The Twelve Chairs (Mel Brooks / U.S., 1970):

The Russian material, previously essayed by Fred Allen and Tomás Gutiérrez Alea, among others, in the clearest manifestation of Mel Brooks the closet scholar. Revolution cannot change human greed, but it can expose it: Bourgeois treasures are hidden in one chair in a dining-room set, the fallen aristocrat (Ron Moody), the young swindler (Frank Langella), and the corrupt priest (Dom DeLuise) seek it out from Moscow to Siberia, statues of Lenin and Dostoyevsky witness the withering farce. The drunken serf (Brooks), yearning for the beatings of old Russia, sums up the new system: "Mostly dying." The bureaucratic labyrinth (it includes the "Bureau of Bureaus" and the "Bureau of Furniture Not Listed in Other Bureaus") is a Kafka dilation, and what good are the European hills if you can't stage undercranked slapstick on them? Moody shows his Fagin dexterity by going after one of the priceless seats without letting go of the park bench he's sitting on, and brings an odd emotional intensity to the degradation of a deposed nobleman feigning epilepsy for tossed rubles; Langella is the roguish cynic better adapted to the times, together the two achieve something of the rounded crankiness of Gabin and Dalio on the road in Grand Illusion. By comparison, DeLuise is a one-man caravan of whimpers and giggles, driven by secular avarice to the rocky peak where he cries, "Oh God, you're so strict!" Andréas Voutsinas is still the theatrical queen from The Producers, given an Ivan the Terrible make-up test for the show, The Rise and Fall of the Upper Classes: A Comic Spectacle. (The opening hymn, "Hope for the Best, Expect the Worst," contains a further tip-off: "The world is a stage / We're unrehearsed.") A practically forgotten work, but essential for its views of the graver side of Brooksian shtick, and as the link between Frankenheimer's The Fixer and Allen's Love and Death. With Diana Coupland, and David Lander.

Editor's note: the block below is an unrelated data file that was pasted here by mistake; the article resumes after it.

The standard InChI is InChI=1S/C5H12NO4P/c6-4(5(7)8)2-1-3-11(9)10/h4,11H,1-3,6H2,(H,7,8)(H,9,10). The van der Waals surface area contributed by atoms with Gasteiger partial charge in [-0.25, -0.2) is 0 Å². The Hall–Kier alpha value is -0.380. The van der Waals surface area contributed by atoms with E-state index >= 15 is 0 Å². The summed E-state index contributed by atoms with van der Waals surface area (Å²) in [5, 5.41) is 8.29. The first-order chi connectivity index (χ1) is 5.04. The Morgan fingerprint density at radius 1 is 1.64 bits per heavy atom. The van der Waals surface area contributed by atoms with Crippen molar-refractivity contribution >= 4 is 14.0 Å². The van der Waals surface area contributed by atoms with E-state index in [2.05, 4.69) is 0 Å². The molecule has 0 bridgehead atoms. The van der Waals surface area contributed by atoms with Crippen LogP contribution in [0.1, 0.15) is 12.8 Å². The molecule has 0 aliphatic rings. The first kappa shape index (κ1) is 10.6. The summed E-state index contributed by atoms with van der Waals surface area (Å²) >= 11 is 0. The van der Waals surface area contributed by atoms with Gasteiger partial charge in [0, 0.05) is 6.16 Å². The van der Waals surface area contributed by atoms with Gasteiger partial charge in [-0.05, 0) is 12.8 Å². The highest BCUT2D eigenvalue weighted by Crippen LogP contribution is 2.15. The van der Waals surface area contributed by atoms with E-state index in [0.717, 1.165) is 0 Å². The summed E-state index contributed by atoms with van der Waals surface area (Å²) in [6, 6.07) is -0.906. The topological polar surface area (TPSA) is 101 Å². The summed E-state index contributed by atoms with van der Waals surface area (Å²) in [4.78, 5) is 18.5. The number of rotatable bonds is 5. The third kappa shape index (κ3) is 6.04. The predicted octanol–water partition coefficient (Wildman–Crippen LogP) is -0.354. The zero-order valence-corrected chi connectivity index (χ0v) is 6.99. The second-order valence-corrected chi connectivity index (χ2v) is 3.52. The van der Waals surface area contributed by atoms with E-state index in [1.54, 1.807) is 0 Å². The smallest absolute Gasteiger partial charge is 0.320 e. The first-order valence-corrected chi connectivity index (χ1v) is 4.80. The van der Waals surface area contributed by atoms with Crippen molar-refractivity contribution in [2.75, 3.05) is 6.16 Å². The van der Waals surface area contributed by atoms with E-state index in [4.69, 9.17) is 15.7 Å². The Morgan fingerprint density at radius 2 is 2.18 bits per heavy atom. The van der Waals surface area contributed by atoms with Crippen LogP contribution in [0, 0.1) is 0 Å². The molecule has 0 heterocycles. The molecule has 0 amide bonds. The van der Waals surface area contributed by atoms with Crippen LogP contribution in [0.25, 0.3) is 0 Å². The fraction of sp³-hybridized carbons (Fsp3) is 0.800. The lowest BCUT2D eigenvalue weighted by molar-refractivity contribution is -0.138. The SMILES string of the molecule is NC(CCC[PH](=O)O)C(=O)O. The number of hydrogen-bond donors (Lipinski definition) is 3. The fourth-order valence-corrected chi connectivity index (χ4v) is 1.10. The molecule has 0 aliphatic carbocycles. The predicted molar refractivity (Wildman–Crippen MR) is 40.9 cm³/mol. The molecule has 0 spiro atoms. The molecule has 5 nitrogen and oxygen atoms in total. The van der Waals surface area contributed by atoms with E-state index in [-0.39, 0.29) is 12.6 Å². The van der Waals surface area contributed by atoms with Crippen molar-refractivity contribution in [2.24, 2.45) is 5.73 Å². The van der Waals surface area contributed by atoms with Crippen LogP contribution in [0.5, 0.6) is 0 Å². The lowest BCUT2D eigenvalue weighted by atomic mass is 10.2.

--- Fernando F. Croce

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